reproductive stems with mostly 3–5 nodes bearing highly reduced leaves or rarely the lower 2–4 nodes with well-formed blades, often the upper 50% of the stem lacking leaves, and plants with a basal rosette of leaves (vs. H. pauciflorus, with reproductive stems with mostly 6–15 or more leaf-bearing nodes, the blades gradually, if at all, decreasing in size upward, only the upper 25% or less of the stem lacking leaves, and plants often without a basal rosette of leaves).

Synonyms

  • Helianthus laetiflorus Pers. var. rigidus (Cass.) Fern.
  • Helianthus rigidus (Cass.) Desf.

Family

Asteraceae

Genus

Helianthus

Notes on Subspecies and Varieties in New England

Subspecies pauciflorus is known from CT, MA, ME, NH, RI. Subspecies subrhomboideus is known from CT, MA, ME, NH. Clevenger and Heiser (1963) gave detailed accounts of crossing studies that suggested Helianthus ×‌laetiflorus is best treated as a hybrid (see below) and that ssp. pauciflorus may have arisose through through hybridization between H. pauciflorus ssp. subrhomboideus and H. tuberosus with later character segregation such that the stabilized entity closely resembles the former parent. Introgression with the latter species would explain the taller stems, longer leaves that are often alternate above, and longer petioles.

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Information from Dichotomous Key of Flora Novae Angliae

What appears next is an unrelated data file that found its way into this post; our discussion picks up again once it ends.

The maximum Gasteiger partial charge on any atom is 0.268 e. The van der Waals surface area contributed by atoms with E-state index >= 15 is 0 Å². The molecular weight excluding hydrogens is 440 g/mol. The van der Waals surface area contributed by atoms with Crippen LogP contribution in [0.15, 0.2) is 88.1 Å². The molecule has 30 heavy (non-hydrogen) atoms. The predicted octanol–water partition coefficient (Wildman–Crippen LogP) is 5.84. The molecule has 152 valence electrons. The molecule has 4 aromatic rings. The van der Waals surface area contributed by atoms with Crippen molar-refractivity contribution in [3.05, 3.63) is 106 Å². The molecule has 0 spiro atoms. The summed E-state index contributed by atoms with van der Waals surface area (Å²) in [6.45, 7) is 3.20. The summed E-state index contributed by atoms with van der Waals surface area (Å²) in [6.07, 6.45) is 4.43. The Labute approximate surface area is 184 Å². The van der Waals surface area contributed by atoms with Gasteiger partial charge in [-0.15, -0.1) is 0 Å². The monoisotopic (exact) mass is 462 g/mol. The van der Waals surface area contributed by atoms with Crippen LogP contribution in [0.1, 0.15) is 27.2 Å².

12.  Helianthus pauciflorus Nutt. E

stiff sunflower.  12a. Helianthus laetiflorus Pers. var. rigidus (Cass.) Fern.; H. rigidus (Cass.) Desf.;  12b. Helianthus laetiflorus Pers. var. subrhomboideus (Rydb.) Fern.; H. pauciflorus Nutt. var. subrhomboideus (Rydb.) Cronq.; H. rigidus (Cass.) Desf. ssp. subrhomboideus (Rydb.) Heiser; H. rigidus (Cass.) Desf. var. subrhomboideus (Rydb.) Cronq.; H. subrhomboideus Rydb. • CT, MA, ME, NH, RI; also reported from VT by Kartesz (1999), but specimens are unknown. Roadsides, fields, disturbed soil.

1a.  Reproductive stems 8–20 dm tall, with 9–15 leaf-bearing nodes below the capitulescence; leaves usually alternate on upper portion of stem, the blades oblong-lanceolate to narrow-ovate, 8–27 cm long, and acuminate at the apex … 12a. H. pauciflorus ssp. pauciflorus

1b.  Reproductive stems 5–12 dm tall, with 5–10 leaf-bearing nodes below the capitulescence; leaves usually opposite throughout the stem, the blades rhombic-ovate to narrow-lanceolate, 5–12 cm long, and acute to obtuse at the apex 
 … 12b. H. pauciflorus ssp. subrhomboideus (Rydb.) O. Spring & E. Schilling

Subspecies pauciflorus is known from CT, MA, ME, NH, RI. Subspecies subrhomboideus is known from CT, MA, ME, NH. Clevenger and Heiser (1963) gave detailed accounts of crossing studies that suggested Helianthus ×‌laetiflorus is best treated as a hybrid (see below) and that ssp. pauciflorus may have arisose through through hybridization between H. pauciflorus ssp. subrhomboideus and H. tuberosus with later character segregation such that the stabilized entity closely resembles the former parent. Introgression with the latter species would explain the taller stems, longer leaves that are often alternate above, and longer petioles.

12×15. Helianthus pauciflorus × Helianthus tuberosus Helianthus ×‌laetiflorus Pers. is a rare hybrid sunflower that frequently 
occurs in the absence of its parents. It is known from CT, MA, ME, NH, RI, VT. It is similar to H. pauciflorus in regard to involucre characteristics and often disk corolla color (though the corollas can also be yellow), but the involucral bracts are oblong-lanceolate with an acuminate apex, are sometimes sparsely short-pubescent abaxially, and 7–12 mm long (vs. elliptic to oblong-ovate, acute to obtuse, ± glabrous abaxially, and 6–10 mm long; lanceolate with an acuminae apex, hispid abaxially, and 8.5–15 mm long in H. tuberosus). It also occasionally shows the branching tubers of H. tuberosus.